15. Educational Sport Psychology Specialists • use mental coach approach—understand psychology of human movement. • have training in physical education, kinesiology, or exercise and sport science. • educate and increase athletes’ and coaches’ awareness of issues such as anxiety management and confidence development.

  16. Figure 1.2

  17. History of Sport and Exercise Psychology • Is sport and exercise psychology a relatively new field or does it have a long history? • What time periods exist in the history of sport and exercise psychology? • Who was Coleman Griffith? • What are some of the characteristics of contemporary sport and exercise psychology?

  18. Historical Periods in Sportand Exercise Psychology

  19. Science of Sportand Exercise Psychology A process, or method, of learning about the world through the systematic, controlled, empirical, and critical filtering of knowledge acquired through experience.

  20. Goals of Science Theory derives from the following: • Describing • Explaining • Predicting • Controlling

  21. Scientific Guidelines • Systematic • Controlled • Empirical • Critical

  22. Scientific Study: Theory • A set of interrelated facts presenting a systematic view of some phenomenon in order to describe, explain, and predict its future occurrences • Example: Social facilitation theory

  23. Studies Versus Experiments Study: The investigator observes or assesses without changing the environment in any way. Experiment: The investigator manipulates variables while observing them, then examines how changes in one or more variables affect changes in others.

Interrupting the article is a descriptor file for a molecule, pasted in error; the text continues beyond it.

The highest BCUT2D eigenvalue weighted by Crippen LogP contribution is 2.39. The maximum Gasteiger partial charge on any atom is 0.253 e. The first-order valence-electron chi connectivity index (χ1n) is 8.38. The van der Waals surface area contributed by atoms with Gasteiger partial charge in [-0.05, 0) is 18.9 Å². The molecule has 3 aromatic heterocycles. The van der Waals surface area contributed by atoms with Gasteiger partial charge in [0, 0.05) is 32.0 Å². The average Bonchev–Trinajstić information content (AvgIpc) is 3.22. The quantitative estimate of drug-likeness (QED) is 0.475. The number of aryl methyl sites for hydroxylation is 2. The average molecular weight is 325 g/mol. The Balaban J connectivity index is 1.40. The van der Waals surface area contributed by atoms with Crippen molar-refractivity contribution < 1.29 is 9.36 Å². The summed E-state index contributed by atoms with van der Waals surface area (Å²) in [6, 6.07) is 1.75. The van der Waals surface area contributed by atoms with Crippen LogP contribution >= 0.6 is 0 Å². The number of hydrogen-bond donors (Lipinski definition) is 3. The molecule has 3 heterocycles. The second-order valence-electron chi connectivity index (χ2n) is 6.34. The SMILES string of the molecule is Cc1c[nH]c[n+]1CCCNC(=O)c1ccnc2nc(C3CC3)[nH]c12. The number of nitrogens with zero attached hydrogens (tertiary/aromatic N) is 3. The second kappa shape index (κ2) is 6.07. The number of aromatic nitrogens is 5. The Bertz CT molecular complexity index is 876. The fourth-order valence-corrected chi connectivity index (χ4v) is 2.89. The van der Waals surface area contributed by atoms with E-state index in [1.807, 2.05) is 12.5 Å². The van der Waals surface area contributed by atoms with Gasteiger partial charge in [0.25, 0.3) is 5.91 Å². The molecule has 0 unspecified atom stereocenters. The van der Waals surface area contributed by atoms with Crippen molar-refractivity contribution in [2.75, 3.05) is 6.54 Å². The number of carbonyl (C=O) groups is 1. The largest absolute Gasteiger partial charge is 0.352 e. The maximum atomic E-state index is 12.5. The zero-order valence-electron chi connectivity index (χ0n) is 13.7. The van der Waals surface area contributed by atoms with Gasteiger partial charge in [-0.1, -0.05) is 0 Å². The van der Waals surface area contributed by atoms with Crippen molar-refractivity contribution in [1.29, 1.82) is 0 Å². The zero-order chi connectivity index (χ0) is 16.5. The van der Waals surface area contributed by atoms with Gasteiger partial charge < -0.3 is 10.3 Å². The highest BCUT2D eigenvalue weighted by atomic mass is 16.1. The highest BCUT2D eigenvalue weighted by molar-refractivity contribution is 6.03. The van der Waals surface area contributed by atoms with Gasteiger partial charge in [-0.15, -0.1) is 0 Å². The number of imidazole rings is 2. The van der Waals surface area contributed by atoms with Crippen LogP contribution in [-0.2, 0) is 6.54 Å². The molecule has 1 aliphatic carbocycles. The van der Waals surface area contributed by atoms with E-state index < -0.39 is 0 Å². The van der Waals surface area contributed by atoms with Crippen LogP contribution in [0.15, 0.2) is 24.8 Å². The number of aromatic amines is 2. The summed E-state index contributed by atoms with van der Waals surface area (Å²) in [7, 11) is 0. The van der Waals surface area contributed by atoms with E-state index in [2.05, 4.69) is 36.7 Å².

24. Example of Study • A hundred runners complete a survey that assesses goal setting, imagery, and self-talk. (However, nothing is changed in the environment.) • The 20 fastest runners’ survey responses are compared against those of the 20 slowest.

  25. Example of an Experiment • Runners are divided into two equal groups. • Experimental group receives training on setting goals, using imagery, and using positive self-talk. • The second (control) group receives no psychological skills training. (continued)

  26. Example of an Experiment (continued) • Running times of both groups are measured. • If the experimental group outperforms the control group (with other factors that might affect the relation controlled), a cause–effect relationship is established. Key: The advantage of an experiment is that researchers are better able to determine causal (or cause-and-effect) relationships.

  27. Understanding Professional Practice Knowledge Professional practice knowledge is what we learn through experience, using many methods of knowing.

  28. Methods of Knowing • Scientific method • Systematic observation • Single case study • Shared (public) experience • Introspection • Intuition

  29. Table 1.1

  30. Integrating Scientificand Professional Practice Knowledge • Apply scientific principles in your professional work setting. • Evaluate the utility of scientific principles in the particular context in which you are involved. (continued)

  31. Integrating Scientificand Professional Practice Knowledge (continued) • Keep current by updating and modifying your scientific knowledge base. • Hold realistic expectations relative to the strengths and limitations of scientific principles.